Hyperloop, the vacuum-sealed train of the future, has the potential to completely change how we travel between cities — and once we get there, integrated self-driving vehicles will take us the extra mile. Hyperloop One, one of the companies aiming to bring Elon Musk’s vision for super-rapid transit to life, has a grand plan to bring together autonomous driving, smartphones, and superfast trains.

“With a simple software push you can basically make anything Hyperloop enabled,” co-founder Josh Giegel said in an interview with Factor-Tech published Monday. “So were really extending it to go door-to-door faster than you’ve gone before.”

The idea, which is still open to modification, is that users will download an app to key in their destination. A self-driving car will come and pick you up from your location: Hyperloop One could pick you up in one of their cars, or a third party like Uber could provide the same service. Alternatively, if you own an autonomous car of your own, you could summon it through the same app. Once you’re in the car, it will drive directly to the nearest portal. The car will exit the Hyperloop once you’ve reached the destination city, then drive you the rest of the way.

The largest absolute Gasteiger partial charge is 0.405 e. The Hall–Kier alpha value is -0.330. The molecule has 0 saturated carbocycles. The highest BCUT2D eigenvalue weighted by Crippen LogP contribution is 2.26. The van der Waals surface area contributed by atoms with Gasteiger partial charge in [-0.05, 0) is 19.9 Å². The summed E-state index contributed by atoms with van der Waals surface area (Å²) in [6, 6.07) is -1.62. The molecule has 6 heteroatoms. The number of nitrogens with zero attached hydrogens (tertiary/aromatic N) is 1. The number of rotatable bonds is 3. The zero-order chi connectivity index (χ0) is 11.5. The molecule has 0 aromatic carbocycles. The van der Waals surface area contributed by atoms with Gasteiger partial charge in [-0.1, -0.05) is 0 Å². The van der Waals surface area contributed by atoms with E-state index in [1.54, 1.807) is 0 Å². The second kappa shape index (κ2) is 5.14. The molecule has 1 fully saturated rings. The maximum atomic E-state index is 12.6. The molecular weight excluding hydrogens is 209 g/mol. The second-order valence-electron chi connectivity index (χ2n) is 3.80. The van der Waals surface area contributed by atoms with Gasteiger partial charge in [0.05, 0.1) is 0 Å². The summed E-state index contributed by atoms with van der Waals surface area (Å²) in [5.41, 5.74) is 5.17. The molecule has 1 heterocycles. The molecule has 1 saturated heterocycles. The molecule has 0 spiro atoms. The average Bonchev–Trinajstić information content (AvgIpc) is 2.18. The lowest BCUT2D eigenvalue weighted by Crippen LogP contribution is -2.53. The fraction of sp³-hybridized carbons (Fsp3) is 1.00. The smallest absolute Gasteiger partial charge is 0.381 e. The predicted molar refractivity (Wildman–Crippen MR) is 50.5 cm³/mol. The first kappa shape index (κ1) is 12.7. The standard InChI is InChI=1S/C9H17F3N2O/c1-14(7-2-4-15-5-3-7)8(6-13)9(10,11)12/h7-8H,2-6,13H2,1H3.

The 700 mph train journey offers potentially major time savings: the train ride from Los Angeles to San Francisco, ordinarily a day-long trip, could take as little as 30 minutes. Hyperloop One recently announced the last 35 finalists for its grand competition to bring the technology to a metro area: one day, the company hopes to link these metro area trains together, meaning that one trip in a self-driving car could take you halfway across the world in unimaginably fast time.

Pricing details are yet to be announced, but the company is aiming for affordability, as summarized in the company’s motto: “The speed of an airplane, the convenience of a metro, the comfort of an elevator, the cost of a bus ticket.”

Watch a preview of Hyperloop One here:

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